A list off TRALA Member Companies is included in the Addendum.
TRALA, headquartered in Alexandria, Virginia, is a voluntary, not-for-profit national trade association founded in 1978 to serve as a unified and focused voice for the truck renting and leasing industry. Its mission is to foster a positive legislative and regulatory climate within which companies engaged in leasing and renting vehicles and trailers and related businesses can compete fairly in the North American marketplace.
TRALA members engage in commercial truck renting and leasing,2 vehicle finance leasing, and consumer truck rental. The membership encompasses the full spectrum of the industry, including major national independent firms such as Ryder System, Penske Truck Leasing, U-Haul, Budget and Enterprise Truck Rental, as well as small and medium-size businesses that generally participate as members of four group systems: Mack Leasing, Volvo Truck Leasing, PacLease, and IdealLease. In total, these nearly 500 companies operate more than 4,000 commercial lease and rental locations and more than 18,000 consumer rental locations throughout the United States, Canada and Mexico. 3 The term “renting” is a term of art in the vehicle leasing industry, generally meaning a transaction granting the exclusive use of a vehicle for 30 days or fewer, whereas a lease generally means a transaction granting the exclusive use of a vehicle for more than 30 days. Use of the term “lease” herein includes rentals.
The TRALA membership also includes more than 100 supplier member companies providing equipment, products, and services to TRALA leasing company members.
The truck renting and leasing industry involves a vast network of truck transportation, logistics and related services. In 2003 there were 4,734,964 commercial trucks in classes 3 through 8 4 registered in the United States. Of that total, some 896,155, or approximately 19 percent, were operated pursuant to some form of lease agreement. Moreover, TRALA members account for upwards of 40 percent of all of the new commercial motor vehicles in classes 3 through 8 purchased each year in the United States.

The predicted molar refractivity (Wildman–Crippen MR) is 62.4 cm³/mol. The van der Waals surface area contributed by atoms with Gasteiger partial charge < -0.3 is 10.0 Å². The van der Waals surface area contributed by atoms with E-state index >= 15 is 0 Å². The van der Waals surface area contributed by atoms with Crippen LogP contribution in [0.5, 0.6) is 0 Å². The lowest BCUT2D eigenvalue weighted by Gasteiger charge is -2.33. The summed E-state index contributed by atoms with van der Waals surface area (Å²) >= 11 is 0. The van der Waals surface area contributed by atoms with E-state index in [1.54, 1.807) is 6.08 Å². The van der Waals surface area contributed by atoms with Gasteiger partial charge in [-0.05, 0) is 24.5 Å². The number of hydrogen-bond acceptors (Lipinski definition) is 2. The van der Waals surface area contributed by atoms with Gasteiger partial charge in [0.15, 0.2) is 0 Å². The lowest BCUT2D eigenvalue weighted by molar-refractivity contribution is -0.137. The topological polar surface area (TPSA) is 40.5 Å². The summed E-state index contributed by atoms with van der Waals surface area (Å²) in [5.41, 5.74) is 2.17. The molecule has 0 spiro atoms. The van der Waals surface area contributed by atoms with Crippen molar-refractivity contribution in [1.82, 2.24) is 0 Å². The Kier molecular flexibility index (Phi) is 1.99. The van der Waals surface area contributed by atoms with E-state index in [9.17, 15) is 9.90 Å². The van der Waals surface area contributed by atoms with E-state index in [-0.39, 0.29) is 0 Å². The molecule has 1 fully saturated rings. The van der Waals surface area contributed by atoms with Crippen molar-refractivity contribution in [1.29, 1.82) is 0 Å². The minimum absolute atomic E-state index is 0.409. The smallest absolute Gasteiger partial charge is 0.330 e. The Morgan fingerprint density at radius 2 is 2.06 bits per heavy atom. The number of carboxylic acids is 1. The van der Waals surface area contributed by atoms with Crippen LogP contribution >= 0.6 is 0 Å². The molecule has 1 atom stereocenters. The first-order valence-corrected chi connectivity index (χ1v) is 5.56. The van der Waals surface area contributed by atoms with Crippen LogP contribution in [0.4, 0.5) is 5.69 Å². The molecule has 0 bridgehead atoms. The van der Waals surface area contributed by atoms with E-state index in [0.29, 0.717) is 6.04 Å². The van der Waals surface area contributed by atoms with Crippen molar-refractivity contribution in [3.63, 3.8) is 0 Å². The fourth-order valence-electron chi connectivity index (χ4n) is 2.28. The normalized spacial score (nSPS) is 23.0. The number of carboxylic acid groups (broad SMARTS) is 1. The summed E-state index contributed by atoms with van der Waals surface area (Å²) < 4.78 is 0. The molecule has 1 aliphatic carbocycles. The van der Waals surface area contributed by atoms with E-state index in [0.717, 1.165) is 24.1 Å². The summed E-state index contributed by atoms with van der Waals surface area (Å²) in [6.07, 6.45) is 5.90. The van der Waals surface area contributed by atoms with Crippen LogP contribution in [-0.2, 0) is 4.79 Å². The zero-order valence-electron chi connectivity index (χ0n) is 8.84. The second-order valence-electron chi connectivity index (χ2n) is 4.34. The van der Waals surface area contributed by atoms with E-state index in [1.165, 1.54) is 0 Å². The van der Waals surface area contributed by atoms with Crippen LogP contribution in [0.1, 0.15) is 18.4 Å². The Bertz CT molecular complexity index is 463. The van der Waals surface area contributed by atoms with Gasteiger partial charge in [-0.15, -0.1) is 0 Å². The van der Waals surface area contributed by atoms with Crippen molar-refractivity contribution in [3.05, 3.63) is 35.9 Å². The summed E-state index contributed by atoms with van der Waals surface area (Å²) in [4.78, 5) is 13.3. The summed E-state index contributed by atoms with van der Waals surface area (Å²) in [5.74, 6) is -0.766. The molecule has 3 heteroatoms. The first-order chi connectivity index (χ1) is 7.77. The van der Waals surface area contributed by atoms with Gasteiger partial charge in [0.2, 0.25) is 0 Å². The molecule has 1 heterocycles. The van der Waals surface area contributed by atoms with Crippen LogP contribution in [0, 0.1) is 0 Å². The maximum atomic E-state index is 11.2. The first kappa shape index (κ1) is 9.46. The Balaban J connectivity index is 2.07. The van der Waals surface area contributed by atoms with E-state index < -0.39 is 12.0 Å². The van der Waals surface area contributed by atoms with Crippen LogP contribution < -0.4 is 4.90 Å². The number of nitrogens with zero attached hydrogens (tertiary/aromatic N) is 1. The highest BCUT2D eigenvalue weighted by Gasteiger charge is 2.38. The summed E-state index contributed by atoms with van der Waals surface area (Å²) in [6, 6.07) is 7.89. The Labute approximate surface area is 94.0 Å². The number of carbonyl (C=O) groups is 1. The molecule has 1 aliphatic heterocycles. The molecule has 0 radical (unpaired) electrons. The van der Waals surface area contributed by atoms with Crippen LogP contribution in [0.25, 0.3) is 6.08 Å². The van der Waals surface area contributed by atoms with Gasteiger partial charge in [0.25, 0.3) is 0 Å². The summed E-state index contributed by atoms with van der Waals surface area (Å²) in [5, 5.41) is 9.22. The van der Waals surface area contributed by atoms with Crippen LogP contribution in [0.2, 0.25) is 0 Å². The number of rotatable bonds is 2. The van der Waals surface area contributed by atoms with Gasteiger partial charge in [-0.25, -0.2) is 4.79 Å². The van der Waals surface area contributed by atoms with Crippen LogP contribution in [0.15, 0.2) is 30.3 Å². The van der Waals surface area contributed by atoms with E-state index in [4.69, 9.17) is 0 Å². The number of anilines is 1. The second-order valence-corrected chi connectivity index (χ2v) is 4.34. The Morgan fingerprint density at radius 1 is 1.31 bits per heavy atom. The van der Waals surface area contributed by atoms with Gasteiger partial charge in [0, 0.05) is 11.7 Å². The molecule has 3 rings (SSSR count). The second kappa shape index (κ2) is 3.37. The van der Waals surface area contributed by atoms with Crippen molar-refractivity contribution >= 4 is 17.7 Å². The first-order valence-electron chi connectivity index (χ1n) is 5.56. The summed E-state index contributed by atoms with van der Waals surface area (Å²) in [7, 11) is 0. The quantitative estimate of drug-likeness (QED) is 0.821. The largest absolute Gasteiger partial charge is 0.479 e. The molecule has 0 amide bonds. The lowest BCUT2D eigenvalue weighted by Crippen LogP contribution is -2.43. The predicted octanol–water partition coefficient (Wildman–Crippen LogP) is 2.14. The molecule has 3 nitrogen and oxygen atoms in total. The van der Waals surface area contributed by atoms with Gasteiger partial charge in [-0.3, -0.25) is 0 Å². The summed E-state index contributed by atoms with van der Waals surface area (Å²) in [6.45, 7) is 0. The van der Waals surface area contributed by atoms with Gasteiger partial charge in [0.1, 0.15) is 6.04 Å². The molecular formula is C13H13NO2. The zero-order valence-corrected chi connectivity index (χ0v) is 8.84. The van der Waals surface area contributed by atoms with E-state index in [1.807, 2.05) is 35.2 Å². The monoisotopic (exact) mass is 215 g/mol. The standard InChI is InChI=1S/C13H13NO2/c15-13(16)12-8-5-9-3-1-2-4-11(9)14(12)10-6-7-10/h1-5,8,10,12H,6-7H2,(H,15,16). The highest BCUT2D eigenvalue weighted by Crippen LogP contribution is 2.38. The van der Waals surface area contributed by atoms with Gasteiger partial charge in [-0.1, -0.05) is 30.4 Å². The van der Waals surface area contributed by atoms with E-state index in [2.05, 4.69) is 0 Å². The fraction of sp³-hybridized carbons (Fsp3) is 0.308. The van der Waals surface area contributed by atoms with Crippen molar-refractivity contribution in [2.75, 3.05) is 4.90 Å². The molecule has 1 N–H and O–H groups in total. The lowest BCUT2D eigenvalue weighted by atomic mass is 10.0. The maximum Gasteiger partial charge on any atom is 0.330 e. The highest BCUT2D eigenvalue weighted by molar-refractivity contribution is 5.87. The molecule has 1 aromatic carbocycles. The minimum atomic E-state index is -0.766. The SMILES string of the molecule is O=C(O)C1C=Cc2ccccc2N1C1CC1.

Truck leasing customers represent virtually every segment of the North American economy. 5 Almost one-fifth of commercial trucks in the United States are operated under lease agreements. For vehicles operating in interstate commerce, as much as 90 percent of the total number of commercial vehicles may be operating under a lease agreement.
Classes 3 through 8 include commercial trucks over 10,000 pounds Gross Vehicle Weight (“GVW”) to 80,000 pounds GVW and above. Commercial trucks over 10,000 pounds GVW are generally subject to federal and state motor carrier safety regulations. See 49 C.F.R. Part 390.
Those segments include the following: (1) wholesale/retail, (2) manufacturing, (3) general freight, (4) food processing/distribution, (5) miscellaneous other, (6) services, (7) forestry/lumber/wood products, (8) beverage processing/distribution, (9) agricultural farm, (10) moving and storage, (11) landscaping/horticulture/ nursery service, (12) individual owner-operators, (13) petroleum, (14) sanitation/refuse, (15) government miscellaneous, (16) hazardous materials, (17) mining/quarry, (18) construction, (19) vehicle transporters, (20) specialized/heavy hauling, (21) sanitation-refuse combination, (22) general freight hazmat, (23) emergency vehicles, and (24) utility services.
Significantly, truck lessors do not control where a vehicle is operated once the lessee takes possession of the vehicle.6 For example, a vehicle may be leased to a customer in Georgia by a lessor located in Georgia, and with no commercial locations outside of that state, but the customer may operate the vehicle in dozens of states throughout the term of the lease without seeking permission from or even notifying the lessor. Further, according to data from the American Trucking Associations, 7 the average length of a single trip for all trucking operations is 469 miles, indicating these vehicles operate over a wide range of states on a daily basis.
To aid in this freedom of movement, truck lessors generally register their vehicles over 26,000 pounds through the International Registration Plan, which allows the vehicles to be operated in all states without any special permits or additional licensing. Lessors also generally arrange to pay fuel taxes for these vehicles through the International Fuel Tax Agreement, which serves as a See, e.g., Truck Renting and Leasing Ass’n, Inc. v. Comm’r of Revenue, 433 Mass. 733; 746 N.E.2d 143, 145 (2001) (Lessors “retained ownership of the vehicles and the lessees were granted ‘exclusive dominion and control’ at all times.”); Marx v. Truck Renting and Leasing Ass’n, Inc., 520 So.2d 1333 (Miss.